Grace's Guide

British Industrial History

Grace's Guide is the leading source of historical information on industry and manufacturing in Britain. This web publication contains 148,459 pages of information and 233,880 images on early companies, their products and the people who designed and built them.

Moses Teague

From Graces Guide

Jump to: navigation, search

of Darkhill Iron Works

Born c.1788

In 1818 or 1819 he built a cupola for experimentation at Dark Hill, where a year or two later Moses Teague found a way to make good iron with the coke of local coal. In 1824, to exploit his discovery, Teague formed the Forest of Dean Iron Co with William Montague of Gloucester, Benjamin Whitehouse of Monmouth and Redbrook, and, later, John James of Lydney. The company reopened the Parkend furnace and later Teague revived smelting operations at Cinderford. Teague's enterprise established Parkend and Cinderford as the main centres, with Lydbrook, of Dean's iron industry, which developed to manufacture tinplate, wire, and metal castings.[1]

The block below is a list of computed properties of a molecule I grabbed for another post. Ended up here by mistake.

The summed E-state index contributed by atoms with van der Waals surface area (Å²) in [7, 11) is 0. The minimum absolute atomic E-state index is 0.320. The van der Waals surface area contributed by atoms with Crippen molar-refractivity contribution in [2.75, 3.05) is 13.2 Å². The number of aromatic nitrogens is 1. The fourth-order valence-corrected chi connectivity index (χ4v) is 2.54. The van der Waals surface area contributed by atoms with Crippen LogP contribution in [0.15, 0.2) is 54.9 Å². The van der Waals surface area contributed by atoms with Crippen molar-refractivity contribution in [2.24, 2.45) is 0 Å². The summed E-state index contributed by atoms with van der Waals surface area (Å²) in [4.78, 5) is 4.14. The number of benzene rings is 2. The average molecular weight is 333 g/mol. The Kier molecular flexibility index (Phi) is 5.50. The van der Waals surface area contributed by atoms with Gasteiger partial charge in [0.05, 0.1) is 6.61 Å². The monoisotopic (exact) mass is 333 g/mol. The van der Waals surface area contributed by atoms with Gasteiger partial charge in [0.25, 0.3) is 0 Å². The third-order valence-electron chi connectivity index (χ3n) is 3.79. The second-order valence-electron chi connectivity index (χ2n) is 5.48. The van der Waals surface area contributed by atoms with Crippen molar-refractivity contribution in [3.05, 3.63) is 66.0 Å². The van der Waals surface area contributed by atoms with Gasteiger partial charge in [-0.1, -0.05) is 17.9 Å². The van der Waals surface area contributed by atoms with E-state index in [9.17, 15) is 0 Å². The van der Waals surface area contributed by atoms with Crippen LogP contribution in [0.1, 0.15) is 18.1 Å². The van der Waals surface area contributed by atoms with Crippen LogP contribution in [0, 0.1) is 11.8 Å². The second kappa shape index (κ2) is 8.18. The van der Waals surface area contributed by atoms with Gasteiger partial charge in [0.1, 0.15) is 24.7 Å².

'The first practical attempt at utilizing the gases from iron furnaces appears to have been made by Robert Gardner, in 1788, although John Payne, in 1728, referred to it in a vague manner. The next claimant was Moses Teague, in 1832, who proposed to use the flame and heated gases usually discharged into the open air, for heating the charge before it was introduced into the furnace.'[2]

In 1834 Teague, William Allaway and John Pearce, trading as the Cinderford Coal and Iron Co leased Oakwood Mill Upper Mine from David Mushet.[3]

1840 Death Notice: 'Feb. 8, very suddenly, Mr. Moses Teague, of Park End in this county, engineer, aged 52, deeply regretted.'[4]

See Also


Sources of Information

  1. British History Online
  2. Sheffield Daily Telegraph, 31 March 1857, quoting from The Mining Journal
  3. 'The Industrial History of Dean' by Cyril Hart: David & Charles, 1971
  4. Gloucestershire Chronicle - Saturday 22 February 1840